IDEAS home Printed from
   My bibliography  Save this article

Intermarriage, language, and economic assimilation process: A case study of France


  • Xin Meng
  • Dominique Meurs


Purpose - The aim of this paper is to study the role of intermarriage in the process of immigrant economic assimilation in France. Design/methodology/approach - The authors estimate an earnings equation for immigrants in France to examine the extent to which intermarried immigrants are better assimilated in the labor market – as measured by earnings – than their non-intermarried counterparts. To handle the possible endogeneity problem of intermarriage, two novel instruments are used: the “sex ratio” for each region-ethnicity cell, and “probability of marrying within one's own ethnic group”. Findings - It wass found that immigrants who are intermarried earn around 17 per cent more than immigrants who are endogamously married. After taking into account individual characteristics and endogeneity of intermarriage, the premium is around 25 to 35 per cent. In addition, the intermarriage premium is substantially higher for individuals who have a better grasp of the French language before migration than for those whose language skill is poor. This result seems to suggest that, perhaps, immigrants who have a strong base in the native language can gain greater benefit from intermarriage. Originality/value - The paper is the first to investigate this important aspect of immigrants' assimilation process in the French labor market.

Suggested Citation

  • Xin Meng & Dominique Meurs, 2009. "Intermarriage, language, and economic assimilation process: A case study of France," International Journal of Manpower, Emerald Group Publishing, vol. 30(1/2), pages 127-144, March.
  • Handle: RePEc:eme:ijmpps:v:30:y:2009:i:1/2:p:127-144

    Download full text from publisher

    File URL:
    Download Restriction: Access to full text is restricted to subscribers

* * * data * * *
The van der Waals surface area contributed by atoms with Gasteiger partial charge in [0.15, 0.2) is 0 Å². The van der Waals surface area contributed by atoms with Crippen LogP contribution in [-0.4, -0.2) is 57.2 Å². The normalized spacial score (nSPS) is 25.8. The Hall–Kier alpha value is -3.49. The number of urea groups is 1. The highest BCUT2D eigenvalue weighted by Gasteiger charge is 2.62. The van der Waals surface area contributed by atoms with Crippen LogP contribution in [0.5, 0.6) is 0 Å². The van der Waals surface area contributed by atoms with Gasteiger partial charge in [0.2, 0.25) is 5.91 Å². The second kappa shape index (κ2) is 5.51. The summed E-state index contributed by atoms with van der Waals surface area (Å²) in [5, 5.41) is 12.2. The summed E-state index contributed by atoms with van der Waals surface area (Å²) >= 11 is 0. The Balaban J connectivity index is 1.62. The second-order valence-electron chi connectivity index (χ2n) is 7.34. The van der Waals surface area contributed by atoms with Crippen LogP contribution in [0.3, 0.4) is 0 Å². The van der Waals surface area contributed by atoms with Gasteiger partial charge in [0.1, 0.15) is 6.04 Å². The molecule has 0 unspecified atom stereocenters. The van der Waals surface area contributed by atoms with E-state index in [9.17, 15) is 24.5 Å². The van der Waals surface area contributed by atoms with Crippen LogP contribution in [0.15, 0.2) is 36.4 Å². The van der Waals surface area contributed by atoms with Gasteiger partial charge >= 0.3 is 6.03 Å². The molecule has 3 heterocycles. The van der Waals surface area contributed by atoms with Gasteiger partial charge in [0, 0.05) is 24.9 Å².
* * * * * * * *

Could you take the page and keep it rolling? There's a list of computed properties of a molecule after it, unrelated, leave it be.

As the access to this document is restricted, you may want to look for a different version below or search for a different version of it.

    Other versions of this item:

    References listed on IDEAS

    1. Kantarevic, Jasmin, 2004. "Interethnic Marriages and Economic Assimilation of Immigrants," IZA Discussion Papers 1142, Institute for the Study of Labor (IZA).
    2. Xin Meng & Robert G. Gregory, 2005. "Intermarriage and the Economic Assimilation of Immigrants," Journal of Labor Economics, University of Chicago Press, vol. 23(1), pages 135-176, January.
    3. Chiswick, Barry R, 1978. "The Effect of Americanization on the Earnings of Foreign-born Men," Journal of Political Economy, University of Chicago Press, vol. 86(5), pages 897-921, October.
    4. Chiswick, Barry R & Miller, Paul W, 1995. "The Endogeneity between Language and Earnings: International Analyses," Journal of Labor Economics, University of Chicago Press, vol. 13(2), pages 246-288, April.
    5. Borjas, George J, 1985. "Assimilation, Changes in Cohort Quality, and the Earnings of Immigrants," Journal of Labor Economics, University of Chicago Press, vol. 3(4), pages 463-489, October.
    6. Eric Maurin, 1991. "Les étrangers : une main-d'oeuvre à part ?," Économie et Statistique, Programme National Persée, vol. 242(1), pages 39-50.
    7. Josh Angrist, 2002. "How Do Sex Ratios Affect Marriage and Labor Markets? Evidence from America's Second Generation," The Quarterly Journal of Economics, Oxford University Press, vol. 117(3), pages 997-1038.